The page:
The effect of calcium supplementation on bone loss in 32 controlled trials in postmenopausal women

ArticleinOsteoporosis International 20(12):2135-43 · June 2009with15 Reads
Impact Factor: 4.17 · DOI: 10.1007/s00198-009-0926-x · Source: PubMed

    Abstract

    In 32 controlled trials of calcium supplementation (700-2000 mg) in 3,169 postmenopausal women, mean bone loss in the controls was -1.07% p.a. and in the treated subjects -0.27% p.a. (P for difference <0.001). The effect was similar at all measured sites and at all doses of 700 mg or more but became weaker after 4 years.
    We have reviewed 32 trials of calcium supplementation in 3,169 postmenopausal women.
    We found 24 publications reporting 32 controlled trials lasting at least 1 year, which provided annual percentage changes in bone mass or density at one or more sites in the calcium-treated and control subjects.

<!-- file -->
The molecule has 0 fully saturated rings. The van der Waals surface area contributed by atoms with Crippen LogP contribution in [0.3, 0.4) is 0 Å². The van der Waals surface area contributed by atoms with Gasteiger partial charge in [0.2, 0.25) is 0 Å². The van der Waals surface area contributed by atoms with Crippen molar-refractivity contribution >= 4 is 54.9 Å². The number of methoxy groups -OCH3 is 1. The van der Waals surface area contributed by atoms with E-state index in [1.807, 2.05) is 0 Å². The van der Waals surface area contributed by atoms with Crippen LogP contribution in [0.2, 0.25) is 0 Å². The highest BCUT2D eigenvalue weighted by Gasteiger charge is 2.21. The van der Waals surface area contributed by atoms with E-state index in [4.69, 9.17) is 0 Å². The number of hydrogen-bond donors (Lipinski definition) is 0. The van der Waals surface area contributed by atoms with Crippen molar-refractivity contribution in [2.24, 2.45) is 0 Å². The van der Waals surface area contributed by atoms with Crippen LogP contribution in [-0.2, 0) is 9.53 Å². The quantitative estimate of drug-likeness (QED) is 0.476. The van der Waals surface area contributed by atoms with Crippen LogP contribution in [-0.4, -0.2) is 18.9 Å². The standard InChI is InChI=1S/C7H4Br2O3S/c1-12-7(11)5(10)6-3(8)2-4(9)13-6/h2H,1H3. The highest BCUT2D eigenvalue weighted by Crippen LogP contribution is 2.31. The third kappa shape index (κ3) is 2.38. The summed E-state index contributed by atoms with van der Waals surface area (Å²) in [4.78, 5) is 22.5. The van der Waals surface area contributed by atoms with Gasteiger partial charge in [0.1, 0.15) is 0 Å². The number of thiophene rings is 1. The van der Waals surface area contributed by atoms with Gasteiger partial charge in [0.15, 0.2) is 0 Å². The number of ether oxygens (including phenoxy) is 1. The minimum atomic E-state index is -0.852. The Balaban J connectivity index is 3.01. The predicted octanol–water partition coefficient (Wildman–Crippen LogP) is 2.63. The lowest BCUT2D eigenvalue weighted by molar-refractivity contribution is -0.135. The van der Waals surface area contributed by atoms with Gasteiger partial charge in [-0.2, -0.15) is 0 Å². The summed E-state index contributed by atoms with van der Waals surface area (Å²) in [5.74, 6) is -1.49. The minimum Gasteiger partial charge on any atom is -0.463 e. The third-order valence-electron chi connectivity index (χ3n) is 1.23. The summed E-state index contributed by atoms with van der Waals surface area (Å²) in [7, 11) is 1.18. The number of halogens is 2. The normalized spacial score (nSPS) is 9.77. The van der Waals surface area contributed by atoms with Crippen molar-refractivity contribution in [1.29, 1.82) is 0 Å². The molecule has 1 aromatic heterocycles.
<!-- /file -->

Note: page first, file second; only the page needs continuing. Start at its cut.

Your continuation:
The median calcium supplement was 1,000 mg, median duration of the trials 2 years and total number of sites measured 79. The average of the mean rates of change in bone mass or density was -1.07% p.a. (P < 0.001) in the controls and -0.27% p.a. (ns) in the treated subjects (P for difference < 0.001). The effect of calcium was much the same at all measured sites (forearm/hand, proximal femur, spine, and total body and others). Supplements of less than 700 mg were not effective, but there was no significant beneficial effect of higher doses. There was significantly faster bone loss at total calcium intakes below 1,150 mg than on intakes over 1,350 mg. The effect of calcium appeared to be lost after 4 years of treatment.
    Calcium supplementation of about 1,000 mg daily has a significant preventive effect on bone loss in postmenopausal women for at least 4 years.